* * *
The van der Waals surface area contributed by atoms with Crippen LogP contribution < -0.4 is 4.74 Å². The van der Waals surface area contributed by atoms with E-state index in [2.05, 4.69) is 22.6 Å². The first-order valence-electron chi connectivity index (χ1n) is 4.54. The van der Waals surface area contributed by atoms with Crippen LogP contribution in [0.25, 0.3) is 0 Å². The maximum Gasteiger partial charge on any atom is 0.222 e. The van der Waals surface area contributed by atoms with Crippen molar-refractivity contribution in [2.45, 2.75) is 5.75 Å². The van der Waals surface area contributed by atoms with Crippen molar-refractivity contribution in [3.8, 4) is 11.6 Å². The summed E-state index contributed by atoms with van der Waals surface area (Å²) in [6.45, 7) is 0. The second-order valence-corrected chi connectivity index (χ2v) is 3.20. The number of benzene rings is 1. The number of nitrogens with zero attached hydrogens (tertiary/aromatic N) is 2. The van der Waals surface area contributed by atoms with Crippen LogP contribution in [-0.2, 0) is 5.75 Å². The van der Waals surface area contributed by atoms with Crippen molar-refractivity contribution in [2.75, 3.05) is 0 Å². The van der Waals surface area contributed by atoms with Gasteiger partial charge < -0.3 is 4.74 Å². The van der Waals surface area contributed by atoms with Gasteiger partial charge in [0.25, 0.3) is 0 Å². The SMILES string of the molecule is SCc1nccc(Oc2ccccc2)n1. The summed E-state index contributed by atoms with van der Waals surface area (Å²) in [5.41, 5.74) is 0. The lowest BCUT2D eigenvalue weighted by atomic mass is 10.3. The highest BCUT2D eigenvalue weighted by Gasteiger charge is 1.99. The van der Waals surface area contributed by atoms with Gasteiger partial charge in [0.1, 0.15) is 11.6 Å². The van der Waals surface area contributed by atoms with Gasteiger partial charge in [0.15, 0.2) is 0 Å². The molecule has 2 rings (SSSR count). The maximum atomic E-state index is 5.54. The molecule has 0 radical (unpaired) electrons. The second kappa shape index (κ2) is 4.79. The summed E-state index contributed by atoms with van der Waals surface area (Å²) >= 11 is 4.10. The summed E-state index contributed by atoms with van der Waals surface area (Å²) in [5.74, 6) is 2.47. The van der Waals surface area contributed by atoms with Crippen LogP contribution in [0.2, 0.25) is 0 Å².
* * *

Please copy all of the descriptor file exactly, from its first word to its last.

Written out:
The van der Waals surface area contributed by atoms with Crippen LogP contribution < -0.4 is 4.74 Å². The van der Waals surface area contributed by atoms with E-state index in [2.05, 4.69) is 22.6 Å². The first-order valence-electron chi connectivity index (χ1n) is 4.54. The van der Waals surface area contributed by atoms with Crippen LogP contribution in [0.25, 0.3) is 0 Å². The maximum Gasteiger partial charge on any atom is 0.222 e. The van der Waals surface area contributed by atoms with Crippen molar-refractivity contribution in [2.45, 2.75) is 5.75 Å². The van der Waals surface area contributed by atoms with Crippen molar-refractivity contribution in [3.8, 4) is 11.6 Å². The summed E-state index contributed by atoms with van der Waals surface area (Å²) in [6.45, 7) is 0. The second-order valence-corrected chi connectivity index (χ2v) is 3.20. The number of benzene rings is 1. The number of nitrogens with zero attached hydrogens (tertiary/aromatic N) is 2. The van der Waals surface area contributed by atoms with Crippen LogP contribution in [-0.2, 0) is 5.75 Å². The van der Waals surface area contributed by atoms with Crippen molar-refractivity contribution in [2.75, 3.05) is 0 Å². The van der Waals surface area contributed by atoms with Gasteiger partial charge < -0.3 is 4.74 Å². The van der Waals surface area contributed by atoms with Gasteiger partial charge in [0.25, 0.3) is 0 Å². The SMILES string of the molecule is SCc1nccc(Oc2ccccc2)n1. The summed E-state index contributed by atoms with van der Waals surface area (Å²) in [5.41, 5.74) is 0. The lowest BCUT2D eigenvalue weighted by atomic mass is 10.3. The highest BCUT2D eigenvalue weighted by Gasteiger charge is 1.99. The van der Waals surface area contributed by atoms with Gasteiger partial charge in [0.1, 0.15) is 11.6 Å². The van der Waals surface area contributed by atoms with Gasteiger partial charge in [0.15, 0.2) is 0 Å². The molecule has 2 rings (SSSR count). The maximum atomic E-state index is 5.54. The molecule has 0 radical (unpaired) electrons. The second kappa shape index (κ2) is 4.79. The summed E-state index contributed by atoms with van der Waals surface area (Å²) >= 11 is 4.10. The summed E-state index contributed by atoms with van der Waals surface area (Å²) in [5.74, 6) is 2.47. The van der Waals surface area contributed by atoms with Crippen LogP contribution in [0.2, 0.25) is 0 Å².